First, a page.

Mutt and Jeff are the first characters introduced. They are unemployed “quants”-financial analysts- living in a “hotello”- an inflatable shelter- on the farm level of the Met Life building. Inspector Gen Octaviasdottir, an African-American policewoman with an impressively Scandinavian surname, is the second character we meet. A fellow inhabitant of the Met Life building she is assigned the case when Mutt and Jeff mysteriously disappear. Inspector Gen then interviews Charlotte Armstrong, who works for the Householders Union and is chairperson of the building co-op. Inspector Gen then interviews Vlade, a Ukrainian immigrant who is superintendent of the cooperative. Also living in the Met Life building are: Franklin Garr, an upwardly mobile financial trader engaged in arbitrage who comes to be dissatisfied with his function in society; Stefan and Roberto, two ‘river rats,’ homeless orphans whom Vlade is concerned for (his own son having drowned years ago), and who spend their days diving in the canals and river trying to find the site of the wreck of the HMS Hussar which sank during the American Revolution; finally Amelia Black, the star of a “cloud show” in which she travels the world in her airship, the Assisted Migration, helping to move animal populations to more appropriate locations on the post-climate change planet. These are the characters who conspire to bring the world’s financial system to its’ knees.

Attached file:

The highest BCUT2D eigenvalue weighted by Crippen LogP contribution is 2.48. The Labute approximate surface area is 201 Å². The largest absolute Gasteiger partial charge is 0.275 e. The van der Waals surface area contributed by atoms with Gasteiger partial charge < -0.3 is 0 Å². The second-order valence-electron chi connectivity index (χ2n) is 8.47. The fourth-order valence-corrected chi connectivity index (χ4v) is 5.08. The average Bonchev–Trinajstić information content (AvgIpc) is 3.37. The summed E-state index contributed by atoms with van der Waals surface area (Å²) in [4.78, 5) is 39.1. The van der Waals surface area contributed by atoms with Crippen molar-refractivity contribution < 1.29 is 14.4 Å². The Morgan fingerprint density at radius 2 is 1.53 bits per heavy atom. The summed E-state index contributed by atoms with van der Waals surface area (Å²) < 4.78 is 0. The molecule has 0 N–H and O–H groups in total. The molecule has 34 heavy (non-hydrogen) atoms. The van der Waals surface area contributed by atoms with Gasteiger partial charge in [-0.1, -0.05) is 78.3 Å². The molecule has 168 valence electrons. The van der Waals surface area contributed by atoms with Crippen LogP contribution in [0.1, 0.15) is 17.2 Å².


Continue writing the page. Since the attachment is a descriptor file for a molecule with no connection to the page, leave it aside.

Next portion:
The trigger for the revolt is a hurricane, a superstorm that wreaks havoc on New York City in 2143. Living a precarious existence in the intertidal zone thousands of people now find themselves homeless. They crowd into Central Park, where all the trees have been completely flattened by the storm. Facing a city government more sympathetic to corporate interests than the welfare of its’ citizens they become an enraged mob that heads uptown to storm the superscrapers of the wealthy. For there is surplus housing in New York, much of which belongs to absentee owners who purchased it primarily as an investment, or as a place to stay for the few times in the year they actually visit the city. The angry masses confront the security personnel of the wealthy owners, and a bloodbath is narrowly avoided by the timely actions of Inspector Gen who takes the side of the protestors. Returning from upstate New York where the Assisted Migration has had to flee from the storm Amelia, viewing these events from above, issues a call to action to the audience of her show. The plan: a debtor’s strike in which all rents, mortgages and student loans will now go unpaid. The revolt spreads worldwide and the overleveraged financial system crashes.